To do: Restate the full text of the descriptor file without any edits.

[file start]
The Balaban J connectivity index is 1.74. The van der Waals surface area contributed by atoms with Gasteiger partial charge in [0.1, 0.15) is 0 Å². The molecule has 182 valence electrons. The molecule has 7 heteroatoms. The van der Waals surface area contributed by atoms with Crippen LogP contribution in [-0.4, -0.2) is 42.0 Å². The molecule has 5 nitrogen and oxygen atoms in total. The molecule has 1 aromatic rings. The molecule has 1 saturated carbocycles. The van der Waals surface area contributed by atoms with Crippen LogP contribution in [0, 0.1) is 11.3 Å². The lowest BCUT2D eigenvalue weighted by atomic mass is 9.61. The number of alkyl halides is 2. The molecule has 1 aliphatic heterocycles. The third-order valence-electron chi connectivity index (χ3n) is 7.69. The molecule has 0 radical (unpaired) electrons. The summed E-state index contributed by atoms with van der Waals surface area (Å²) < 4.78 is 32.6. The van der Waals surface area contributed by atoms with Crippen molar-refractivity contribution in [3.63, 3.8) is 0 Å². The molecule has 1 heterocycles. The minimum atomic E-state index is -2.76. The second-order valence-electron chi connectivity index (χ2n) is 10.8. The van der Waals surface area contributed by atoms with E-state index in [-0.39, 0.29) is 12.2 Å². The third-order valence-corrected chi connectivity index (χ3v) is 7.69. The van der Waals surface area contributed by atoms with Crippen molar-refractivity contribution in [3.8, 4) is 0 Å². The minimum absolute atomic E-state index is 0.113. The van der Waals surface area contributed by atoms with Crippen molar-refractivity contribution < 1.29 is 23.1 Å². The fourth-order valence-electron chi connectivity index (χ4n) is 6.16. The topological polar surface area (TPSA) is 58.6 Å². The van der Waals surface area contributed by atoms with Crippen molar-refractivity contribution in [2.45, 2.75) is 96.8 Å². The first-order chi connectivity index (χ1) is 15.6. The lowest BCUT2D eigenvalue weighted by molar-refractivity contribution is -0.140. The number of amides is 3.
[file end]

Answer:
The Balaban J connectivity index is 1.74. The van der Waals surface area contributed by atoms with Gasteiger partial charge in [0.1, 0.15) is 0 Å². The molecule has 182 valence electrons. The molecule has 7 heteroatoms. The van der Waals surface area contributed by atoms with Crippen LogP contribution in [-0.4, -0.2) is 42.0 Å². The molecule has 5 nitrogen and oxygen atoms in total. The molecule has 1 aromatic rings. The molecule has 1 saturated carbocycles. The van der Waals surface area contributed by atoms with Crippen LogP contribution in [0, 0.1) is 11.3 Å². The lowest BCUT2D eigenvalue weighted by atomic mass is 9.61. The number of alkyl halides is 2. The molecule has 1 aliphatic heterocycles. The third-order valence-electron chi connectivity index (χ3n) is 7.69. The molecule has 0 radical (unpaired) electrons. The summed E-state index contributed by atoms with van der Waals surface area (Å²) < 4.78 is 32.6. The van der Waals surface area contributed by atoms with Crippen molar-refractivity contribution in [3.63, 3.8) is 0 Å². The molecule has 1 heterocycles. The minimum atomic E-state index is -2.76. The second-order valence-electron chi connectivity index (χ2n) is 10.8. The van der Waals surface area contributed by atoms with E-state index in [-0.39, 0.29) is 12.2 Å². The third-order valence-corrected chi connectivity index (χ3v) is 7.69. The van der Waals surface area contributed by atoms with Crippen molar-refractivity contribution in [3.8, 4) is 0 Å². The minimum absolute atomic E-state index is 0.113. The van der Waals surface area contributed by atoms with Crippen molar-refractivity contribution < 1.29 is 23.1 Å². The fourth-order valence-electron chi connectivity index (χ4n) is 6.16. The topological polar surface area (TPSA) is 58.6 Å². The van der Waals surface area contributed by atoms with Crippen molar-refractivity contribution in [2.45, 2.75) is 96.8 Å². The first-order chi connectivity index (χ1) is 15.6. The lowest BCUT2D eigenvalue weighted by molar-refractivity contribution is -0.140. The number of amides is 3.